The purpose of Full Copy and Partial Copy sandboxes is to test things in an environment that is as close to production as possible. Regardless of how experienced you are with Salesforce, you will often uncover issues in your Full Copy and Partial Copy sandboxes because of the way that your code and configuration interacts with actual Salesforce data. For example, if you have multiple integrations you may run into performance problems if you have too many child records under one parent and when DML operations lock the records for too long.
As a best practice, you will want to run all test classes in a Full or Partial sandbox before you try to push to production. Too often I have seen teams trying to fix and validate everything at the time of deployment. This leads to long nights and weekends on the job instead of relaxing at home. Get your changes tested and validated in a Full or Partial Copy sandbox well before your planned deployment.
Another key for successful deployments is to regularly keep your sandboxes up to date with your production org. The refresh intervals for each type of sandbox are different and they can be leveraged to accomplish the things they are suited for. Developer sandboxes can be refreshed everyday, Partial Copy sandboxes have a 5 day limit and the Full Copy sandbox requires 29 days to refresh. Creating a schedule for when you can refresh will save you a ton of time and headaches at deployment time.
It’s also a good idea to carefully consider who can change metadata in your orgs. You should limit the number of users with the `Customize Application` permission at the Profile level and limit who has the API access to the org. These permissions grant many capabilities to users; to name only a few:
Hence these permissions should only be given to users with enough experience with the platform. With Blue Canvas you can more granularly control who has System Administrator access to production and create rules and permissions for who can deploy when and where without resorting to granting extensive access to everyone or needing to buy production Salesforce licenses for developers.
The Metadata API is what powers all Salesforce deployments including change sets, the Ant Migration tool, the Salesforce CLI, and any IDE or commercial DevOps tool you may use.
Change sets are the simplest way to interact with the Metadata API. While it is easy to use change sets, there are some drawbacks (this list is not exhaustive):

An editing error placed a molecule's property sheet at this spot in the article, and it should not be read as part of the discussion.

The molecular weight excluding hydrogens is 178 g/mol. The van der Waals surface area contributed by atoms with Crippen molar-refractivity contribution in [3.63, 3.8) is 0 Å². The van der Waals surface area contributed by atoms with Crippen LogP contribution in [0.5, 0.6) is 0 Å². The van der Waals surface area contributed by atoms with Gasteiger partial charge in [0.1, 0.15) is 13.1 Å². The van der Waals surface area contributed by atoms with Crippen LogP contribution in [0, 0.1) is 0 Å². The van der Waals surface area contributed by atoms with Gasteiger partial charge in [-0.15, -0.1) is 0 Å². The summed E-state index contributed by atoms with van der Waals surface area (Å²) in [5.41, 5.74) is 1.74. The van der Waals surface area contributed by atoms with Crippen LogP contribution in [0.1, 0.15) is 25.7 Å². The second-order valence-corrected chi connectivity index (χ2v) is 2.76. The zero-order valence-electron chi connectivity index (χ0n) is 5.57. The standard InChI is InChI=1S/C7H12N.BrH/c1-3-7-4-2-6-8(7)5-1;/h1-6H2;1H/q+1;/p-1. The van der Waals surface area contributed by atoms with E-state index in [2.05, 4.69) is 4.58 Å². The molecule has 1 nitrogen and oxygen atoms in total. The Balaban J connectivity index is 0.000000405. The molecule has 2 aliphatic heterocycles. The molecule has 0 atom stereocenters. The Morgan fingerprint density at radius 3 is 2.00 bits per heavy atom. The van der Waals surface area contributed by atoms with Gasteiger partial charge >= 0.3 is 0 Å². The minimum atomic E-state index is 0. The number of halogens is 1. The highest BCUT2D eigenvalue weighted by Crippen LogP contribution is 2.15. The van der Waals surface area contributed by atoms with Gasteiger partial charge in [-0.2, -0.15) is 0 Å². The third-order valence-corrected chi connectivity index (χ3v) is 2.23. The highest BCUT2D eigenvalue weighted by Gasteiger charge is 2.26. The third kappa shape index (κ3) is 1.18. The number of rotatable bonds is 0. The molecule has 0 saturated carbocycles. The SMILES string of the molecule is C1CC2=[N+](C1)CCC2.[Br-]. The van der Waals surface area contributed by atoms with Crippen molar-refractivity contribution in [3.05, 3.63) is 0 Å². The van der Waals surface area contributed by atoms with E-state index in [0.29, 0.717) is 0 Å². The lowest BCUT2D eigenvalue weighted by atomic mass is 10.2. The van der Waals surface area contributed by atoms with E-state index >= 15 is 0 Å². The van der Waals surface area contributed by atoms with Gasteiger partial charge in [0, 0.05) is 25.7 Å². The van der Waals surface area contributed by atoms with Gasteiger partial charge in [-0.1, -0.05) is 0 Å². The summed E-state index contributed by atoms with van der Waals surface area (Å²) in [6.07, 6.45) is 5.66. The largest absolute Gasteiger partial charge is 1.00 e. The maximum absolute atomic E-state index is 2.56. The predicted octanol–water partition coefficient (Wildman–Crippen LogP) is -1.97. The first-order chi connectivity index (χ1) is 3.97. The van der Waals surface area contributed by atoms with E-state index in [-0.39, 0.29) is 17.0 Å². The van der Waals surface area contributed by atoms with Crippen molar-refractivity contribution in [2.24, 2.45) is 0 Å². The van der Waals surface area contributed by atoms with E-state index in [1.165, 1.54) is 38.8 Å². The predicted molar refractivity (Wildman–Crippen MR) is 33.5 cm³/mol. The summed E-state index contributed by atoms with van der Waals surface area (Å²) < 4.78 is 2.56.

Ant Migration Tool & Salesforce CLI
If you elect to eschew change sets (which we do recommend!), you will have to become more familiar with either the Ant Migration tool or the Salesforce CLI. Even though Salesforce is pushing the CLI over Ant, a surprisingly high number of DevOps setups in the Salesforce world still rely on Ant scripts for deployment! There are many hidden gotchas when using the Metadata API. Here are just a few:
Large deployments are a pain. A common Metadata API problem is deploying packages that are too big (400mb, 10,000 files). This limit measures the uncompressed size of the data, so if you’re going over this you’re going to get a limit error. Developers also cannot use the retrieve function to call for big objects that are not indexed and there’s a 39mb compressed limit of the file.
This is why decoupling your metadata and deploying often is so important. It can be very difficult to scramble to decouple the dependencies after hitting a size limit on a critical deployment day, especially if your teams are not aligned and dependencies are not tracked.
Permissions challenges. There’s also the issue that the Metadata API returns only custom permissions but not user permissions. For Tabs when queried, the standard prefixed ones are not returned. It also returns missing information about standard objects when querying custom objects.
Limited support for certain metadata types. Many types of metadata in Salesforce require manual steps to deploy because they are not supported by the Metadata API.
Deploying Translations and Page Layouts correctly. Another quirk is when deploying Translations, you need to removeTranslation comments first and then update it after the deployment. There are also issues with Page Layouts where it returns all unpackagedLayout names where you have to manually edit the returned result.
Blue Canvas aims to address and manage many of these quirks with the Metadata API by bringing over 7 years of experience working with the Metadata API. Blue Canvas uses SFDX’s source format which makes it much easier to track and deploy your changes between your orgs. This can save tons of time if you’re working in a large org and you want to quickly compare metadata and make line-by-line edits if needed to ensure the package gets validated.
Writing good test classes and maintaining them is critical. A failing test class in a UAT environment can be a lifesaver if the tests were written according to the business logic and are functionally correct. This way issues can be addressed earlier before they hit production.
Code coverage also tells a story about your org. If tests are not written correctly, code coverage will not pass. If the tests are written correctly but you’re not hitting the necessary coverage then it’s a signal that the code being written is redundant and can be refactored to fit the tests executing the right scenario.
We’ll go into more detail on testing in a future post.
On top of everything we already mentioned, there’s also the responsibility of running an org properly. Governance is a big topic and a lot can be said about understanding the value of governance for technology organizations. Here are a few tips one should consider for creating a good governance structure in your org:
DevOps is becoming a pressing issue for many Salesforce teams as the ecosystem grows and matures. Over the past few years the amount of code and complexity for many teams has increased tremendously. More and more Salesforce products are being integrated into the product suite and each offers pathways to customization that must be maintained from nCino to Salesforce CPQ.
Teams who adopt the best practices and basic principles mentioned above will be far ahead of the pack and will avoid having to pay down technical debt in the future.
A quick look at the best practices for Salesforce development that have emerged in the past 3 years and in the era of Salesforce DX.
How Blue Canvas can help you understand the deep dependencies and deployment issues that make change sets frustrating.